I’ve done noth­ing to deserve this.

The funny thing is that Brenda and Jack are the par­ents of an ex. I can hear John warn­ing me, “They laced the choco­lates with arsenic”. I’ve been for­tu­nate enough to get along with the par­ents of many of my girl­friends. I used admit to Pat that I wish they could replace my own.

It made me won­der if some­times, in the back of my mind, I would stay in those rela­tion­ships because of them.

These are peo­ple who know me and my interests.

More than my own par­ents ever did.

19 Feb 07

The Many Faces of Bronwen

Bronwen is my orig­i­nal muse. We hap­pened to meet shortly after I got my SLR cam­era, and ever since, she’s my pri­mary model when doing pho­to­graphic tests and experiments.

These were taken over the course of about a year. From before we started dat­ing to passed the break-up.

Every angle cap­tures a dif­fer­ent side of someone.

Thumbnail: Dark and brooding
Thumbnail: The hoodie attitude.
Thumbnail: Against the wall
Thumbnail: Classy cleavage
Thumbnail: Cute mode
Thumbnail: Emo.
Thumbnail: The trustworthy companion look.
Thumbnail: The innocent look
Thumbnail: Bronwen revolution.
Thumbnail: The porcelain doll look.
Thumbnail: The cozy look.
Thumbnail: Trusting

Looking back on these reminds me of how much I miss it when she had red hair, which she dyed for me (but didn’t like to admit it). Too bad I can’t con­vince her now to do it again.

16 Feb 07

The Old Boys of '99: Providing Ignorance as Bliss

I decided to pri­va­tize the pro­files in my “Old Boys of ’99″ series from now on. Much like this blog, the series was meant to be a sort of mem­oir, a way for me to rem­i­nisce about the past. A low-key deal.

One of my fel­low Old Boys found out, and it appears that word-of-mouth is spread­ing like wild-fire. Visits have increased con­sid­er­ably as links are being e-mailed back and forth.

Funny that my hum­ble opin­ions and obser­va­tions have gen­er­ated such an interest.

I never thought that I made any kind of impres­sion on any­one at Upper Canada College, or that any­one I went to school with would actu­ally care to see what I wrote. Evidence of this fact is that I only keep in touch with two peo­ple from those days in high-school.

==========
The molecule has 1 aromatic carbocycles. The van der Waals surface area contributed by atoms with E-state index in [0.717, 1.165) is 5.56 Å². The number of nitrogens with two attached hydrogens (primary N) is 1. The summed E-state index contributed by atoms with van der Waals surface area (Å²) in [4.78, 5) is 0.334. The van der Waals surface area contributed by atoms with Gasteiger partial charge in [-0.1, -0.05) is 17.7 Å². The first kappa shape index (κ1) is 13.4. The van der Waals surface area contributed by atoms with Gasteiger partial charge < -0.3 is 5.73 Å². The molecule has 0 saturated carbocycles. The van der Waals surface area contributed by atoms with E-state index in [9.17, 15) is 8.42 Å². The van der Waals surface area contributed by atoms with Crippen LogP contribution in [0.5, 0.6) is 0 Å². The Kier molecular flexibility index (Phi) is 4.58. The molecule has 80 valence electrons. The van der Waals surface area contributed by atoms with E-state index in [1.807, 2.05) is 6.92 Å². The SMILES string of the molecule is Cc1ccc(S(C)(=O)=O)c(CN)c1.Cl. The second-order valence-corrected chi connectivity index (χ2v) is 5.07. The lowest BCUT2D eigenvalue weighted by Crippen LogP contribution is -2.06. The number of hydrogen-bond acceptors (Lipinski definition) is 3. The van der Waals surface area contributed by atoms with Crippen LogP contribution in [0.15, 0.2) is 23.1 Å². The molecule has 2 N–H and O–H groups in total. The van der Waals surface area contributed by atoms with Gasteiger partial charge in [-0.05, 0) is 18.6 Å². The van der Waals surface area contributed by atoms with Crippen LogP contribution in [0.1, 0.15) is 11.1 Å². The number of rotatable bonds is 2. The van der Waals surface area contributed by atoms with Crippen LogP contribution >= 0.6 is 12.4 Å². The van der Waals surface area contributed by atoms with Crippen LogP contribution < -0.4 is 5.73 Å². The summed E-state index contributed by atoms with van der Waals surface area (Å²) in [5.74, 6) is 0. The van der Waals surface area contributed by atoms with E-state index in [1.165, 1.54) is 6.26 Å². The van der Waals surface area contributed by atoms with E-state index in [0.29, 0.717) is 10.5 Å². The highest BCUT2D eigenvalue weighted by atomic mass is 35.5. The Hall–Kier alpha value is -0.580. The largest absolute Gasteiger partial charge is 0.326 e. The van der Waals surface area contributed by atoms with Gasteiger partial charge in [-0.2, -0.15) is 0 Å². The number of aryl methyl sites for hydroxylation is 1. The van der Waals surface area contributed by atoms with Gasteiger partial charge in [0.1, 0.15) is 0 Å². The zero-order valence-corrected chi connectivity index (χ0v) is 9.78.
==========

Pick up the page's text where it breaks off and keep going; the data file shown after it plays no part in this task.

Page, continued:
This is a first for me. There were a few times that I con­sid­ered pass­word pro­tect­ing my posts, sim­ply because I thought cer­tain things would be too embar­rass­ing to admit or talk about, but I’ve always forced myself to be hon­est and open.

This series, on the other hand, is where I’m hon­est about other peo­ple. Some of them took offense to what they read in one entry. They lashed out at me, because they didn’t like what was being said.

It’s hard for some to accept the truth.

They’d rather live in denial, or stay obliv­i­ous about what other peo­ple think of them, and can only cover it up with anger. I’ve made the deci­sion that it’s best for them not to know.

Those who know me well will know the pass­word. Those who don’t may apply.

The Old Boys of '99 Series

  1. Introduction
  2. Another Perspective
  3. Seeto and Bunston
  4. Mungovan and King
  5. Providing Ignorance as Bliss
  6. My Perspective
16 Feb 07

Protected: The Old Boys of '99: Mungovan and King

This con­tent is pass­word pro­tected. To view it please enter your pass­word below:

12 Feb 07

A Change Of Tea

So I wasn’t being com­pletely hon­est when I said no more tea. I’d sim­ply switched from black to orange tea. Even that didn’t work though, and a mild panic attack had me down to even lighter, Chinese tea.

A warm, relax­ing mug can be rather addicting.

Thumbnail: Green tea
Thumbnail: Longjing
Thumbnail: Rose green tea
Thumbnail: Green tea mug
Thumbnail: Leaves macro

The great thing about tea is that it doesn’t just taste good, it serves a pur­pose. Cleanses the palette. Aids diges­tion. Combats the Yang of greasy foods with Yin. Green tea in the morn­ing serves to awaken the senses. Longjing calms the mind at night.